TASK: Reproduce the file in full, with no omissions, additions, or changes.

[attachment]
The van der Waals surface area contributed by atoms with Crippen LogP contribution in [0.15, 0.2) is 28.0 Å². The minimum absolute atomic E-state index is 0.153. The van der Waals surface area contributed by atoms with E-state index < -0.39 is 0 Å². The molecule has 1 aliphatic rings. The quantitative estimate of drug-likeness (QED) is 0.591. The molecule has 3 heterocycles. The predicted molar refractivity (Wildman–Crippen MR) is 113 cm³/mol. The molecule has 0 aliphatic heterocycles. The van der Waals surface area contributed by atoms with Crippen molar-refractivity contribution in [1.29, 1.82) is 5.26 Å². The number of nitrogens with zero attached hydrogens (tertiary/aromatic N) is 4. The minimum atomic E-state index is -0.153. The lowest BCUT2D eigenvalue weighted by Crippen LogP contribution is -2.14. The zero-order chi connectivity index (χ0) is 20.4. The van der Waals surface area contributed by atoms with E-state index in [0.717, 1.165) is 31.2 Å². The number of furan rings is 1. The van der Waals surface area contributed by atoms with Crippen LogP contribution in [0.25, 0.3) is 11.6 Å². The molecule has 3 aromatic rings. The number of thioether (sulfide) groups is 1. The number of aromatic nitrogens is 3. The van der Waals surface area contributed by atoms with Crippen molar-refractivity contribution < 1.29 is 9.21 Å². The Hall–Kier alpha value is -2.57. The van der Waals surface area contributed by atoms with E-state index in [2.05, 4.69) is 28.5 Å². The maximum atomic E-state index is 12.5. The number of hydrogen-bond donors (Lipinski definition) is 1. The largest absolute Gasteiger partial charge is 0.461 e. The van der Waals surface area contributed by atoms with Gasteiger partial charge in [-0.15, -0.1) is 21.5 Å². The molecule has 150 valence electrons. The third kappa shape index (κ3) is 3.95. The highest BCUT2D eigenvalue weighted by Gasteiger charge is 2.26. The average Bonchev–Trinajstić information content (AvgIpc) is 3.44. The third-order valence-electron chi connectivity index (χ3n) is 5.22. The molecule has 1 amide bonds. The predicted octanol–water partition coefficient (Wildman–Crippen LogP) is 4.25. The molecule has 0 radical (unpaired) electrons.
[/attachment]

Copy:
The van der Waals surface area contributed by atoms with Crippen LogP contribution in [0.15, 0.2) is 28.0 Å². The minimum absolute atomic E-state index is 0.153. The van der Waals surface area contributed by atoms with E-state index < -0.39 is 0 Å². The molecule has 1 aliphatic rings. The quantitative estimate of drug-likeness (QED) is 0.591. The molecule has 3 heterocycles. The predicted molar refractivity (Wildman–Crippen MR) is 113 cm³/mol. The molecule has 0 aliphatic heterocycles. The van der Waals surface area contributed by atoms with Crippen molar-refractivity contribution in [1.29, 1.82) is 5.26 Å². The number of nitrogens with zero attached hydrogens (tertiary/aromatic N) is 4. The minimum atomic E-state index is -0.153. The lowest BCUT2D eigenvalue weighted by Crippen LogP contribution is -2.14. The zero-order chi connectivity index (χ0) is 20.4. The van der Waals surface area contributed by atoms with E-state index in [0.717, 1.165) is 31.2 Å². The number of furan rings is 1. The van der Waals surface area contributed by atoms with Crippen LogP contribution in [0.25, 0.3) is 11.6 Å². The molecule has 3 aromatic rings. The number of thioether (sulfide) groups is 1. The number of aromatic nitrogens is 3. The van der Waals surface area contributed by atoms with Crippen molar-refractivity contribution < 1.29 is 9.21 Å². The Hall–Kier alpha value is -2.57. The van der Waals surface area contributed by atoms with E-state index in [2.05, 4.69) is 28.5 Å². The maximum atomic E-state index is 12.5. The number of hydrogen-bond donors (Lipinski definition) is 1. The largest absolute Gasteiger partial charge is 0.461 e. The van der Waals surface area contributed by atoms with Gasteiger partial charge in [-0.15, -0.1) is 21.5 Å². The molecule has 150 valence electrons. The third kappa shape index (κ3) is 3.95. The highest BCUT2D eigenvalue weighted by Gasteiger charge is 2.26. The average Bonchev–Trinajstić information content (AvgIpc) is 3.44. The third-order valence-electron chi connectivity index (χ3n) is 5.22. The molecule has 1 amide bonds. The predicted octanol–water partition coefficient (Wildman–Crippen LogP) is 4.25. The molecule has 0 radical (unpaired) electrons.